Best Hikes In Acadia National Park: Marvelous Maine

Discover the might and majesty of Maine with our selection of the best hikes in Acadia National Park. Our list has something for everyone, from newbie hikers to seasoned veterans!

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Written by: | Reviewed by: Kieran James Cunningham
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Are you craving stunning sunrises, exhilarating cliffside walks, and scenic strolls on the beach? Why not enjoy all of them in one park? With over 120 miles of hiking trails, Acadia National Park has something for everyone.

There are shorter hikes with challenging ascents, easy-going family-friendly strolls, and even iron rung-laden adventures to be had in this intriguing national park off the coast of Maine. Read our guide to find the best options for you and your hiking party and to get top tips to prepare for your outing.

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What Are The Top Hikes In Acadia National Park?

Our favorite hikes in Acadia NP are given in the list below.

  1. Precipice Trail
  2. Beehive Trail
  3. Jordan Pond Path
  4. Cadillac Mountain South Ridge Trail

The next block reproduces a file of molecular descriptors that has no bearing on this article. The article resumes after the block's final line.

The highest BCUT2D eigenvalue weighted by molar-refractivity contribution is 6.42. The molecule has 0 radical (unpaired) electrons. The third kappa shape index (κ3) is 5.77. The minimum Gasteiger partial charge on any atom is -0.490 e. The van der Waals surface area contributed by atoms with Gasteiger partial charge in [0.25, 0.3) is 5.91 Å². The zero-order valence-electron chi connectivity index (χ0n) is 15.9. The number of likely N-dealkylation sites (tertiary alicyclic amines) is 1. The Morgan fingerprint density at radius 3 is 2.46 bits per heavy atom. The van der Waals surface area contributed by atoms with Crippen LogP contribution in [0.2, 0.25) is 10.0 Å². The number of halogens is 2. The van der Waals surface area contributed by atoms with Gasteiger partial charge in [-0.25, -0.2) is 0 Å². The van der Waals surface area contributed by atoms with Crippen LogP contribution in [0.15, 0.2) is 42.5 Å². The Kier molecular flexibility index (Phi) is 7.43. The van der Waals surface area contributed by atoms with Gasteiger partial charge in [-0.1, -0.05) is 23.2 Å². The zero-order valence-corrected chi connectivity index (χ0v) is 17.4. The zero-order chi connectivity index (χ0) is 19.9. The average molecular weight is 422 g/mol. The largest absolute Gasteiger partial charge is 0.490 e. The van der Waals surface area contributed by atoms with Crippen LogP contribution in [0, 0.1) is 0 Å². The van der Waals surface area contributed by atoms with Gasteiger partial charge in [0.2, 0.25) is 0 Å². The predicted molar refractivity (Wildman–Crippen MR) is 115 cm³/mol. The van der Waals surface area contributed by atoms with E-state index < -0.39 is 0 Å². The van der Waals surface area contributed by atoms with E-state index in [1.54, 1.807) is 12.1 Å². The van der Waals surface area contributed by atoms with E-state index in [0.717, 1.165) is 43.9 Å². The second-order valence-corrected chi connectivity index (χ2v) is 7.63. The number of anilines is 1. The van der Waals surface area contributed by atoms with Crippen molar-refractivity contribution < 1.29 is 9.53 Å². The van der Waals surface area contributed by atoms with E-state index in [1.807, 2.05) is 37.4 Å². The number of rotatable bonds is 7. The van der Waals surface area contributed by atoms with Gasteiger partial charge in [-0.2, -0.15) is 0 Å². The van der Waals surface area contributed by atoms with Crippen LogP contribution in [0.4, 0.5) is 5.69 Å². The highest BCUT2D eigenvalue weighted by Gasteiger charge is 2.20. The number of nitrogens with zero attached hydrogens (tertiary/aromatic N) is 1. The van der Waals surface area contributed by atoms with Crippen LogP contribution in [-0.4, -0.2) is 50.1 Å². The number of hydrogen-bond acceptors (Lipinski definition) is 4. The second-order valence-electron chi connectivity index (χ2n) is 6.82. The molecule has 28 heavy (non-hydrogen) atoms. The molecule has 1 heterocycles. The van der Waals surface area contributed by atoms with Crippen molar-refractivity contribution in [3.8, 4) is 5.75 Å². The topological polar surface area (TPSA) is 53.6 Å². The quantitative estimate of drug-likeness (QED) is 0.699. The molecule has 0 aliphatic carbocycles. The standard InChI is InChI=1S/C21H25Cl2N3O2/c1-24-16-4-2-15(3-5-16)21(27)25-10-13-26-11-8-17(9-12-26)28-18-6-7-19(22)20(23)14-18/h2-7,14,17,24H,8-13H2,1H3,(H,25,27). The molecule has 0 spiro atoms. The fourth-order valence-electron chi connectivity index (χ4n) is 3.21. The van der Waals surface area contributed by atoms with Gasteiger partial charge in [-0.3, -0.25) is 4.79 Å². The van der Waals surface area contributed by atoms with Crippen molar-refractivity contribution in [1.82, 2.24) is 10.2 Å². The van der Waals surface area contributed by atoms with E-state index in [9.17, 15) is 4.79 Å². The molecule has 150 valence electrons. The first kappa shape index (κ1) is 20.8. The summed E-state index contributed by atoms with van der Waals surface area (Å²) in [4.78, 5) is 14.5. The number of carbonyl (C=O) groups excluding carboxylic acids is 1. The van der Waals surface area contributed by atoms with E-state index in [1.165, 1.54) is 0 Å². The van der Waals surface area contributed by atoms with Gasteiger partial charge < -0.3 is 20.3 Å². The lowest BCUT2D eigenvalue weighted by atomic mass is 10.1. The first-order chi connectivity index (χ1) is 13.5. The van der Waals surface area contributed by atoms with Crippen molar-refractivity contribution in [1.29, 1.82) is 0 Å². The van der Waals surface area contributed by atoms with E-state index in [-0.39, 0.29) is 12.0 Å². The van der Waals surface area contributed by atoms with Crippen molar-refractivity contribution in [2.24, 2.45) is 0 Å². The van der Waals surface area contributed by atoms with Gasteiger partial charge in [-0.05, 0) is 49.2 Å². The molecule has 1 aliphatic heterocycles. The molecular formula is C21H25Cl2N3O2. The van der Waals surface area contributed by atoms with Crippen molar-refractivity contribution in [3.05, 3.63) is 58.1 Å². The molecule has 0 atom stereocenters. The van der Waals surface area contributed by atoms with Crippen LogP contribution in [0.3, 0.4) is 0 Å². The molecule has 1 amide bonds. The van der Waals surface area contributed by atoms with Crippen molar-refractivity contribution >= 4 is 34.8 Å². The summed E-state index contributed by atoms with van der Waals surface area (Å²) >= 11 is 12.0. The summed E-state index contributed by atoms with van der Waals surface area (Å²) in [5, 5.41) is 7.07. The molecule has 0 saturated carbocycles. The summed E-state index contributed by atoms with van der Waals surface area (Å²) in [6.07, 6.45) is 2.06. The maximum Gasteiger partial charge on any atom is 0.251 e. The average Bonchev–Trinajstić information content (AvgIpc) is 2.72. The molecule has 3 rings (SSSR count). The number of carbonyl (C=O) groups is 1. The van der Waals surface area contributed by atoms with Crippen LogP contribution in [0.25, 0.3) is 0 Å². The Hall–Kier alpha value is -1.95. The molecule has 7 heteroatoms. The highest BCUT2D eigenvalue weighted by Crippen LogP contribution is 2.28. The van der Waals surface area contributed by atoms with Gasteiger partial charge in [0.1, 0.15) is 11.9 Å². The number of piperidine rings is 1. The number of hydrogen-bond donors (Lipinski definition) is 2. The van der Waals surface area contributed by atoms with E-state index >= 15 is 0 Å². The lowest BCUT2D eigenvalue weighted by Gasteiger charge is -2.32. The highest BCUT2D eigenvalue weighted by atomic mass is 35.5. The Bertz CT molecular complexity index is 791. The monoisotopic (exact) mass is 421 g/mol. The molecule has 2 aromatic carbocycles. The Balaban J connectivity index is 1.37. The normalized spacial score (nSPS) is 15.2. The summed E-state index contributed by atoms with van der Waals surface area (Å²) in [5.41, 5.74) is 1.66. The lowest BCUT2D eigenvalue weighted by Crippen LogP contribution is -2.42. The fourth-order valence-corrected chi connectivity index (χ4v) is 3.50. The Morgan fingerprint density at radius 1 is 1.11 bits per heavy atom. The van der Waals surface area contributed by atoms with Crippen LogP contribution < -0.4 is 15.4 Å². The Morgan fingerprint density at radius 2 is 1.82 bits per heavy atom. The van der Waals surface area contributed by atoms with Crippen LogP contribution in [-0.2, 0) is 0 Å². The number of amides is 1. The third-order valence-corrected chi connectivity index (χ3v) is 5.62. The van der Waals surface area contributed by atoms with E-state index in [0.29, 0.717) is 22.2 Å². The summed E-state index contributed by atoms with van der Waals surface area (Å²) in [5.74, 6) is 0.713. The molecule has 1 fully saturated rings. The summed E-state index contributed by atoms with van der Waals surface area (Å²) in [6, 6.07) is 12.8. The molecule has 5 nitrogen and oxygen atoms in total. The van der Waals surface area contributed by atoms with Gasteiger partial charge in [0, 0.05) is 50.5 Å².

5. Cadillac Mountain Summit Loop Trail
  6. Acadia Mountain Trail
  7. Ocean Path
  8. Bowl Trail
Precipice Trail

1. Precipice Trail

The 2.51-mile Precipice Trail loop features heavy use of iron rungs and ladders, taking roughly 2 to 3 hours to complete. With just over 1,200 feet of ascent and significant exposure, this is a strenuous hike with a high degree of difficulty. But don’t let the stats deter you. This is one of the most memorable hikes in Acadia and top of our list for a reason.

Going up the iron rungs and ladders is much safer than down-climbing them. For that reason, we also recommend this hike be done as a loop rather than an out-and-back, especially if you have a fear of heights.

Traveling steadily up the east face of Champlain Mountain, with the use of iron rungs and ladders, this trail brings you into contact with the raw power of the oldest national park east of the Mississippi. Some sections of the trail are just a few feet wide, with the rock face on one side and a precipitous drop on the other, so a good head for heights and composure are a must.